Yet, in the quantum foam that formed my wormhole there existed moments of awesomeness. I attended a life-changing Master Immersion Class with Margie Lawson and participated in an online FAB 30 class. I experienced the joy of my son’s wedding, a grandson’s enthusiastic exploration of the day, critique partners who cheered me on in my writing journey, and quiet moments of tenderness with loved ones. But in my travels through the wormhole, I found I was missing something.

You see, when life handed me the ticket through the wormhole, I battened down the hatches to focus on two things: my writing and my family. I didn’t want to look back and regret not having been there for the moments my beloved and I had left.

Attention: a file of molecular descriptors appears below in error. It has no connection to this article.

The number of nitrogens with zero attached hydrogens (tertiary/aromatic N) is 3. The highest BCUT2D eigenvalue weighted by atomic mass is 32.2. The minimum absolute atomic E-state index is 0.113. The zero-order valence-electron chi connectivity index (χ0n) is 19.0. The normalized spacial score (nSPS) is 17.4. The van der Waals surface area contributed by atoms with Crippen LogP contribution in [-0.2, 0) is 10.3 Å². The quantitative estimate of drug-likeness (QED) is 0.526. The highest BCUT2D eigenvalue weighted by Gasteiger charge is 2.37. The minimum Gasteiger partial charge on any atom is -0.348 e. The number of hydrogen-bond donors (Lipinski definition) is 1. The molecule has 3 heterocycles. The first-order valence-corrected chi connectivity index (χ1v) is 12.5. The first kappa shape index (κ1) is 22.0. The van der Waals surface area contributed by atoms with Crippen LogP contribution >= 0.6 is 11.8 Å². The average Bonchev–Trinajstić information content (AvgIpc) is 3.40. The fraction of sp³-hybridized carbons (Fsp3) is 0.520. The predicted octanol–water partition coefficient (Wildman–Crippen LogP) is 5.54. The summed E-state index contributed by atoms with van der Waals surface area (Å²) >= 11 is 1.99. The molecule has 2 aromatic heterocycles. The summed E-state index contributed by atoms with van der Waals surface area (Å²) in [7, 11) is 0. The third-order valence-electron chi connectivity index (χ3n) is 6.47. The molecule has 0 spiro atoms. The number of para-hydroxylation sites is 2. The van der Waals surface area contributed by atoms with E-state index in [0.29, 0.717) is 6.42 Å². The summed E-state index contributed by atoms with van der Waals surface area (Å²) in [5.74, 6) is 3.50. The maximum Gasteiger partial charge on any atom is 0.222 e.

Those moments have been precious. I wouldn’t trade any of them. Not even the “negative” ones for without them my “positive” moments would have been less shiny (and I do love shiny!) I will not ignore those moments ever again. I know that now. But in my anxiety to be certain I didn’t miss those, I missed a whole bunch of moments with you folk, my readers, classmates, and friends. My bad. My deepest apologies to all of you.

I’m still on that bridge through the wormhole. It’s not a flat bridge. It’s not a yellow-brick road to the land of Oz. There will be times when I post irregularly. But I won’t ignore the online moments anymore. My moments with you are a valued part of the wondrous trip through the wormhole we call life. I don’t want to miss any of them. 

Have you ever been lost in a wormhole? Please, take a moment and, in the comments below, share one of your wormhole moments.   

Science Fiction Mashup